On February 1, 2003, the nation woke to the tragic news of the loss of the Space Shuttle Columbia and its crew. As most Americans were first learning about the disaster, a team had already been dispatched to Texas to begin the search and recovery effort. The success of this operation would be critical not only to understanding the cause of the tragedy and providing closure for the crew’s families and the American public, but to determining the future of manned spaceflight itself. National Aeronautic and Space Administration leaders understood the importance of this effort. That is why they sent their best to be in charge—David King.
King arrived on the scene hours after the crash, with no blueprint for how to manage a mission of this magnitude. But he created a totally new process to carry out the search, established relationships with federal and state agencies, and laid the foundation for subsequent NASA officials who would share responsibility for completing the recovery operation. The search for clues and recovery debris eventually spanned more than 230 miles with over 30,000 people working together from more than 100 federal, state and local agencies.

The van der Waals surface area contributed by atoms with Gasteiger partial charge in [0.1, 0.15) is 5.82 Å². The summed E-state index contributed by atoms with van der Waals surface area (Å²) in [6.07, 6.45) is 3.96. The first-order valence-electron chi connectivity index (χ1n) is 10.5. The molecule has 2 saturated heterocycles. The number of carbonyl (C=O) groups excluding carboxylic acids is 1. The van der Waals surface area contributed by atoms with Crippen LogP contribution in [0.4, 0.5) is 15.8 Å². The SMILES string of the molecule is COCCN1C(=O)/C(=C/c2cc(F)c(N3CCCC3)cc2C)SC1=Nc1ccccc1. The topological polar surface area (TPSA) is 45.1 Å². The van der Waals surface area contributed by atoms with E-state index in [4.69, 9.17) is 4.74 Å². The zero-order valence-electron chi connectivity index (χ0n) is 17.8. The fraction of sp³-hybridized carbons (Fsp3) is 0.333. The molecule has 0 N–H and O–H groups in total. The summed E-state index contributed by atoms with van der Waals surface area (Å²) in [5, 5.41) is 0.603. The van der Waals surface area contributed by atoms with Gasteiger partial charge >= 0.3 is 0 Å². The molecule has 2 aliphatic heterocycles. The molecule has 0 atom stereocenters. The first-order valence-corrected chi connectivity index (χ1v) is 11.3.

Thanks to King’s efforts, almost 40 percent of the shuttle was recovered, compared to most plane crashes where investigators are lucky to recover 10 percent of the wreckage. The recovery of the debris enabled the agency and the Columbia Accident Investigation Board to complete their investigations, determine the cause of the disaster, and ensure the successful continuation of manned space flight. Just as important, they were able to recover crew remains, identify them and return them to their families to aid in the grieving process.
NASA Administrator Sean O’Keefe summed up King’s contributions best when he said, “He efficiently and thoroughly accomplished what needed to be done to lead NASA to the next chapter and move the agency forward.”
NASA’s leadership knew immediately that David King was the right person to lead this effort because of his more than 20 years of exemplary service with the agency.
King began his NASA career in 1983 as a main propulsion system engineer, eventually working his way up to the position of Director of NASA’s Marshall Space Flight Center in Huntsville, AL, one of NASA’s largest field centers with more than 6,500 employees. King had tremendous expertise across the entire shuttle program, having served as Launch Director for five Shuttle launches, including missions to the Mir Space Station, the International Space Station and the Hubble Space Telescope.
King was recognized with the prestigious Presidential Rank Award in 2001 and NASA’s Outstanding Leadership Medal in 2000. But perhaps the greatest tribute to King’s service are the words of NASA Associate Administrator for Space Flight and former Shuttle pilot William Readdy, who said King is “a person you trust with your life.” When it is all said and done, King is the type of person our nation needs in government, and our country is stronger for his service.